• Limited Partnership – Under a limited partnership, a limited partner has limited liability based on the amount he or she invested in the partnership, does not typically participate in the management and operation of the business, and has limited decision-making ability. Because limited partnerships often are formed as tax shelters, it is more likely that IRS Form 1065, Schedule K-1, will reflect a loss instead of income.
The partnership must report its profit or loss on IRS Form 1065 and each partner’s share of the profit or loss on IRS Form 1065, Schedule K-1; however, the partnership pays no tax on the partnership income.

Limited Liability Companies
A limited liability company (LLC) is a hybrid business structure that is designed to offer its member-owners the tax efficiencies of a partnership and the limited liability advantages of a corporation. The member-owners of the LLC (or their assigned managers) can sign contracts, sell assets, and make other important business decisions. The LLC operating agreement may set out specific divisions of power among the member-owners (or managers). Although the member-owners generally have limited liability, there may be some instances in which they are required to personally guarantee some of the loans that the LLC obtains. Profits from the operation of the LLC may be distributed beyond the pool of member-owners, such as by offering profit distributions to managers.

The LLC must report its profit or loss on IRS Form 1065 and each member-owner’s share of the profit or loss on IRS Form 1065, Schedule K-1; however, the LLC pays no tax on its income. Each member-owner uses the information from Schedule K-1 to report his or her share of the LLC’s net profit or loss (and special deductions and credits) on his or her individual IRS Form 1040, whether or not the member-owner receives a cash distribution from the LLC. Individual member-owners pay taxes on their proportionate share of the LLC’s net income at their individual tax rates.

S Corporations
An S corporation is a legal entity that has a limited number of stockholders and elects not to be taxed as a regular corporation. Business gains and losses are passed on to the stockholders. An S corporation has many of the characteristics of a partnership. Stockholders are taxed at their individual tax rates for their proportionate share of ordinary income, capital gains, and other taxable items.
The ordinary income for an S corporation is reported on IRS Form 1120S, with each shareholder’s share of the income reported on IRS Form 1120S, Schedule K-1.

Because this income from the distribution of corporate earnings may or may not be distributed to the individual shareholders, the lender should determine if the borrower received a cash distribution from the S corporation.
Corporations

A corporation is a state-chartered legal entity that exists separately and distinctly from its owners (who are called stockholders or shareholders).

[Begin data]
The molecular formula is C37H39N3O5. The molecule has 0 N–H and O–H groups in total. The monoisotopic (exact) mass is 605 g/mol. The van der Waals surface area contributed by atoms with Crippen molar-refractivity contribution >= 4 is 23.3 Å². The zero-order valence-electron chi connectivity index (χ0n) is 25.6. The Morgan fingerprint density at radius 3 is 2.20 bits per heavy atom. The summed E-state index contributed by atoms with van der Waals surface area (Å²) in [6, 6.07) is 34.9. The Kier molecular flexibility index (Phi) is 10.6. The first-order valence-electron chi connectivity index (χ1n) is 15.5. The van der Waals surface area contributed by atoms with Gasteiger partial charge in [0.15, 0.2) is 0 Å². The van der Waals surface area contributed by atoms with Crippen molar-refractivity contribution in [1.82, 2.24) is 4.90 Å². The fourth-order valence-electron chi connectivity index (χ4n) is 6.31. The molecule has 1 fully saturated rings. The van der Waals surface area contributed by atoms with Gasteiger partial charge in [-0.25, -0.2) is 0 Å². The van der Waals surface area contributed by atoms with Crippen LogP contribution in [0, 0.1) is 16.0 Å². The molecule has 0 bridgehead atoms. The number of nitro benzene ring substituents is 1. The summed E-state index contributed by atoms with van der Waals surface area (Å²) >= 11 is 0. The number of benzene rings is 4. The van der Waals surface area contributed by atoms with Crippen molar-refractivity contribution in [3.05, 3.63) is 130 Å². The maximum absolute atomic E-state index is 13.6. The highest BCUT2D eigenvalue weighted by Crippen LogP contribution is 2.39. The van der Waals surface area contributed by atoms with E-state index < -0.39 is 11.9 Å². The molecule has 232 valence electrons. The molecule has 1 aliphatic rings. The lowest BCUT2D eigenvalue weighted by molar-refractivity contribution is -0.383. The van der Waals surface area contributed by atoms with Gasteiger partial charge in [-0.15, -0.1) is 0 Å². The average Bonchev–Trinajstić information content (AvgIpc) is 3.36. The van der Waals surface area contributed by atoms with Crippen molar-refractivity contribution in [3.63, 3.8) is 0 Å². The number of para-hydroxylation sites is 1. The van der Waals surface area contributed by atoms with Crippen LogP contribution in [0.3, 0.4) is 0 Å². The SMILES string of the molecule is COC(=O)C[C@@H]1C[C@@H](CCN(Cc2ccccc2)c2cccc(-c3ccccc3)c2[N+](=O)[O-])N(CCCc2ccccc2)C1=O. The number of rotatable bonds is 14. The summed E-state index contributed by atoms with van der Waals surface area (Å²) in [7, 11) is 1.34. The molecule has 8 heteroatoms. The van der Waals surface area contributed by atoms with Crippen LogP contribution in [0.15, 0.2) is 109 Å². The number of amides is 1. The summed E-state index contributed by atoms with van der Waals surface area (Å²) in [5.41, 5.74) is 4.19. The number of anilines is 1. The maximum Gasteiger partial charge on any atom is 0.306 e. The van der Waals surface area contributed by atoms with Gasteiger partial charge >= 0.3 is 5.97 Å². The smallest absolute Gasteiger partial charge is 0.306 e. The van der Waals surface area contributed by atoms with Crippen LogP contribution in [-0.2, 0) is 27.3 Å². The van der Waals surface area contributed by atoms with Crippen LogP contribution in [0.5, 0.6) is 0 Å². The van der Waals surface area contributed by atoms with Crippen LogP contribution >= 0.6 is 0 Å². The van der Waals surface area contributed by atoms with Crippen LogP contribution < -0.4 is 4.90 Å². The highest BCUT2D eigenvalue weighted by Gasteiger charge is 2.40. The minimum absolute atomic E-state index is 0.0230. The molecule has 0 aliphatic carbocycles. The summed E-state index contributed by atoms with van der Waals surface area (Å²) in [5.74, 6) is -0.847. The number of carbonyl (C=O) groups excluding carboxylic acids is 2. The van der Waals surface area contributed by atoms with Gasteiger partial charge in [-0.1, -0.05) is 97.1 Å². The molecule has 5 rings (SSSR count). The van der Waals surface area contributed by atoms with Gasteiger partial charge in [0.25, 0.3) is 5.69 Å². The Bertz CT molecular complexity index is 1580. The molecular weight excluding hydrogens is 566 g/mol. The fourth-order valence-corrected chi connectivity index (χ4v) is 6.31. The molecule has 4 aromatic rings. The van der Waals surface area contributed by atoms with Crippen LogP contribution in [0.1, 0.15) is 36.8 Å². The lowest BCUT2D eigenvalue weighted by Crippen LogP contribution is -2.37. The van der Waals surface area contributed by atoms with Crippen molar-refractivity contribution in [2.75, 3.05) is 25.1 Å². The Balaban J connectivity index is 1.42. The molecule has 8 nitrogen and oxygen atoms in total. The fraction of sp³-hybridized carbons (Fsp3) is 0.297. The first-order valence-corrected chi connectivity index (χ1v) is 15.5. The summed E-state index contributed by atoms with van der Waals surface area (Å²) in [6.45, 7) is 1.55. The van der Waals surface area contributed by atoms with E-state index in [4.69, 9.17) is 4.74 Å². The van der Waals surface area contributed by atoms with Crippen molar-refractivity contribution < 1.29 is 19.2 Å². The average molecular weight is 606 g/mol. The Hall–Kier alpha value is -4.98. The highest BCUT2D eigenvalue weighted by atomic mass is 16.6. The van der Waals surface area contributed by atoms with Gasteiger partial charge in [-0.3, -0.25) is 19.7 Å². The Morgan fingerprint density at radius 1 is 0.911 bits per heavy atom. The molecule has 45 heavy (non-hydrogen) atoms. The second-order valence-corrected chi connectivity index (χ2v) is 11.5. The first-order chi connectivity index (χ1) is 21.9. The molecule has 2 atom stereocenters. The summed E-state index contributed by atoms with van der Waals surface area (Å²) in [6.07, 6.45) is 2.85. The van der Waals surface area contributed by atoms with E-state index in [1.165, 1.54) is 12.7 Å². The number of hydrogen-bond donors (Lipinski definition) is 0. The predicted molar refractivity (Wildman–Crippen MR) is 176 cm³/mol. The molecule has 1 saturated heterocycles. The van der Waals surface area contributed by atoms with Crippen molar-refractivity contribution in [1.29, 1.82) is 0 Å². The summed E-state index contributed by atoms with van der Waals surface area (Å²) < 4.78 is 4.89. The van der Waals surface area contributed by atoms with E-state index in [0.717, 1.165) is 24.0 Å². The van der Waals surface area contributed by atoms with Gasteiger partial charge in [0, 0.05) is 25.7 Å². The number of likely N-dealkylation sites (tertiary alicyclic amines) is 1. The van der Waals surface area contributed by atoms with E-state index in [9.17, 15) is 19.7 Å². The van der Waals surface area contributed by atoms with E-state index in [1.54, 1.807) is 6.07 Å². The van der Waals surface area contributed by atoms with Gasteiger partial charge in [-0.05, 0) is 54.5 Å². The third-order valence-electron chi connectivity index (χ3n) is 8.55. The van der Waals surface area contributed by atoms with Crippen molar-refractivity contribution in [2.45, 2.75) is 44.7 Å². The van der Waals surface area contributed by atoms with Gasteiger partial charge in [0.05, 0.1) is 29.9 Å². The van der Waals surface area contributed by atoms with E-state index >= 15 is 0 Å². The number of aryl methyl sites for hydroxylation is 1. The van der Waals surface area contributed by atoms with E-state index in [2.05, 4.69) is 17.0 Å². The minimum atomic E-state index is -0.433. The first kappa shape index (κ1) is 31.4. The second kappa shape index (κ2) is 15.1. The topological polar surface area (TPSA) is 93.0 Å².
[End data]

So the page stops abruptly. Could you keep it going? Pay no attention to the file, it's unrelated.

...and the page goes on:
The distribution of profits earned by the business is determined by the owners of the corporation. However, the profits usually are filtered down to the owners in the form of dividends. Since a stockholder is not personally liable for the debts of the corporation, losses are limited to his or her individual investment in the corporation’s stock.

Corporations must report income and losses on IRS Form 1120 and pay taxes on the net income. The corporation distributes profits to its shareholders in the form of dividends, which it reports on IRS Form 1099-DIV. The shareholders must then report the dividends as income on their individual IRS Form 1040.
For questions or comments, please contact me at Ingrid.quinn@cobaltmortgage.com or visit me at http://www.cobaltmortgage.com/ingridquinn.


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How Much Do You Really Make?

MortgageApproved

Recently, I have had clients who are hourly wage earners and new to their current job. I decided that maybe touching on the subject of regular wage earning income documentation might be appropriate to discuss. Underwriting guidelines require a two year job history. If you have a set salary then we simply divide that number by 12 to determine your monthly income. If you get paid an hourly wage, we ask for verification of hours worked. This is so that we may determine your monthly income based on current pay and average hours worked.
If the hours you work in a week can be verified via pay stubs and those hours are constant week after week, then we will take your current hourly pay and your set number of hours to determine your monthly income. On the other hand, if your hours fluctuate from week to week, then we will need to collect information from your employer to determine your average hours worked in a week. From there we can once again determine and verify your average monthly income for the past two years.
If there have been job changes during the past two years, we will verify a few things, such as, if you are making a lateral move or if you are moving to improve your position. It is important for you to stay in the same/similar line of work or that you at least have experience/education in that job line and the experience/education must be documented. Some people have obtained the training/education for a specific job, but work a job that doesn’t correlate until a position is open. If you change employers we are required to show 30 days of income on your new pay stubs.
There are different stipulations for commission, bonus and overtime income. These types of income will be averaged over the past two year because it is income that is based on performance. This will be verified with your current employer that it is likely to continue.
Above all else you should speak to your lender and be forthcoming with them. They will ask you for all of this documentation. We want to get you the best loan possible. If you have any questions or comments please feel to email me at Ingrid.quinn@cobaltmortgage.com or visit me at http://www.Scottsdalemortgageexpert.com or http://www.cobaltmortgage.com/ingridquinn.